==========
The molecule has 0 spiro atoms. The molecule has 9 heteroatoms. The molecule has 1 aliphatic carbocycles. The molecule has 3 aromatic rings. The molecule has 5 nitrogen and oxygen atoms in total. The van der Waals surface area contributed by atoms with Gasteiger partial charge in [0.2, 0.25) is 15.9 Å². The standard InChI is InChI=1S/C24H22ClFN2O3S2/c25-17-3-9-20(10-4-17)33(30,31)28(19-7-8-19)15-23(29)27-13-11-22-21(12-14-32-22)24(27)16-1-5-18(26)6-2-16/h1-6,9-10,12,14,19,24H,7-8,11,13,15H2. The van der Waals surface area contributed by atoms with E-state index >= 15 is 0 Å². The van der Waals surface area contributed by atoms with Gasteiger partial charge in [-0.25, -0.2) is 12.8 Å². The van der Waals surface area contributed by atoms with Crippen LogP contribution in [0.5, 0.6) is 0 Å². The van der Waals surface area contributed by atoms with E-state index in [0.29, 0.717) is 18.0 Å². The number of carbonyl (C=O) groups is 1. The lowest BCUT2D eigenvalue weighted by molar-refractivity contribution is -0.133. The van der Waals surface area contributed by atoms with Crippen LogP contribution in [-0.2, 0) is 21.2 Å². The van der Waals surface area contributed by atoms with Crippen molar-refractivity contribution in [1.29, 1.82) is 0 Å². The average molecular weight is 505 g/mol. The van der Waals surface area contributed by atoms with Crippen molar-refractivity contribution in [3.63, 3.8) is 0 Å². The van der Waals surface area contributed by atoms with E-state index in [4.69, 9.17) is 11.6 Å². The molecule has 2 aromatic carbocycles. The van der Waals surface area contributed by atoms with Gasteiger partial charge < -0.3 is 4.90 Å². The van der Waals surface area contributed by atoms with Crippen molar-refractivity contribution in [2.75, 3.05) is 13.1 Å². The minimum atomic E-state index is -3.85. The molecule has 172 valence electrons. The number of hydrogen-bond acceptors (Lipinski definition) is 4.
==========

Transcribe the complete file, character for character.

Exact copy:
The molecule has 0 spiro atoms. The molecule has 9 heteroatoms. The molecule has 1 aliphatic carbocycles. The molecule has 3 aromatic rings. The molecule has 5 nitrogen and oxygen atoms in total. The van der Waals surface area contributed by atoms with Gasteiger partial charge in [0.2, 0.25) is 15.9 Å². The standard InChI is InChI=1S/C24H22ClFN2O3S2/c25-17-3-9-20(10-4-17)33(30,31)28(19-7-8-19)15-23(29)27-13-11-22-21(12-14-32-22)24(27)16-1-5-18(26)6-2-16/h1-6,9-10,12,14,19,24H,7-8,11,13,15H2. The van der Waals surface area contributed by atoms with E-state index >= 15 is 0 Å². The van der Waals surface area contributed by atoms with Gasteiger partial charge in [-0.25, -0.2) is 12.8 Å². The van der Waals surface area contributed by atoms with Crippen LogP contribution in [0.5, 0.6) is 0 Å². The van der Waals surface area contributed by atoms with E-state index in [0.29, 0.717) is 18.0 Å². The number of carbonyl (C=O) groups is 1. The lowest BCUT2D eigenvalue weighted by molar-refractivity contribution is -0.133. The van der Waals surface area contributed by atoms with Crippen LogP contribution in [-0.2, 0) is 21.2 Å². The van der Waals surface area contributed by atoms with Crippen molar-refractivity contribution in [1.29, 1.82) is 0 Å². The average molecular weight is 505 g/mol. The van der Waals surface area contributed by atoms with Crippen molar-refractivity contribution in [3.63, 3.8) is 0 Å². The van der Waals surface area contributed by atoms with E-state index in [4.69, 9.17) is 11.6 Å². The molecule has 2 aromatic carbocycles. The van der Waals surface area contributed by atoms with Gasteiger partial charge < -0.3 is 4.90 Å². The van der Waals surface area contributed by atoms with Crippen molar-refractivity contribution in [2.75, 3.05) is 13.1 Å². The minimum atomic E-state index is -3.85. The molecule has 172 valence electrons. The number of hydrogen-bond acceptors (Lipinski definition) is 4.